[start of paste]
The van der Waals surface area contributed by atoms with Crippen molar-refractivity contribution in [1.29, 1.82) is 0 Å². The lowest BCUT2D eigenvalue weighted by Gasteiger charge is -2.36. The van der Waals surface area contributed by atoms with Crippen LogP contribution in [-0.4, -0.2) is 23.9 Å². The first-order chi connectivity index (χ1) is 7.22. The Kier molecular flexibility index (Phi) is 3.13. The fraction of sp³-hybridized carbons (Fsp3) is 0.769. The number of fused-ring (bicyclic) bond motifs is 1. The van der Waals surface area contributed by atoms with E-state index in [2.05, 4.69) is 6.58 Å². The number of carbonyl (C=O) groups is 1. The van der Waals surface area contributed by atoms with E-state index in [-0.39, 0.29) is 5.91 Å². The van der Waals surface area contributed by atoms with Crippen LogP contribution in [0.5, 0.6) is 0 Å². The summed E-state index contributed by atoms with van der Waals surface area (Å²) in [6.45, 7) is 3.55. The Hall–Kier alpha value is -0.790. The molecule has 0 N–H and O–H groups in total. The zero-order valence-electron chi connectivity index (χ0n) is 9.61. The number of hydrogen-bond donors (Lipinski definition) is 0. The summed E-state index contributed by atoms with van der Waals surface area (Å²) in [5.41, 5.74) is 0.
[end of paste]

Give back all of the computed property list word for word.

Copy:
The van der Waals surface area contributed by atoms with Crippen molar-refractivity contribution in [1.29, 1.82) is 0 Å². The lowest BCUT2D eigenvalue weighted by Gasteiger charge is -2.36. The van der Waals surface area contributed by atoms with Crippen LogP contribution in [-0.4, -0.2) is 23.9 Å². The first-order chi connectivity index (χ1) is 7.22. The Kier molecular flexibility index (Phi) is 3.13. The fraction of sp³-hybridized carbons (Fsp3) is 0.769. The number of fused-ring (bicyclic) bond motifs is 1. The van der Waals surface area contributed by atoms with E-state index in [2.05, 4.69) is 6.58 Å². The number of carbonyl (C=O) groups is 1. The van der Waals surface area contributed by atoms with E-state index in [-0.39, 0.29) is 5.91 Å². The van der Waals surface area contributed by atoms with Crippen LogP contribution in [0.5, 0.6) is 0 Å². The summed E-state index contributed by atoms with van der Waals surface area (Å²) in [6.45, 7) is 3.55. The Hall–Kier alpha value is -0.790. The molecule has 0 N–H and O–H groups in total. The zero-order valence-electron chi connectivity index (χ0n) is 9.61. The number of hydrogen-bond donors (Lipinski definition) is 0. The summed E-state index contributed by atoms with van der Waals surface area (Å²) in [5.41, 5.74) is 0.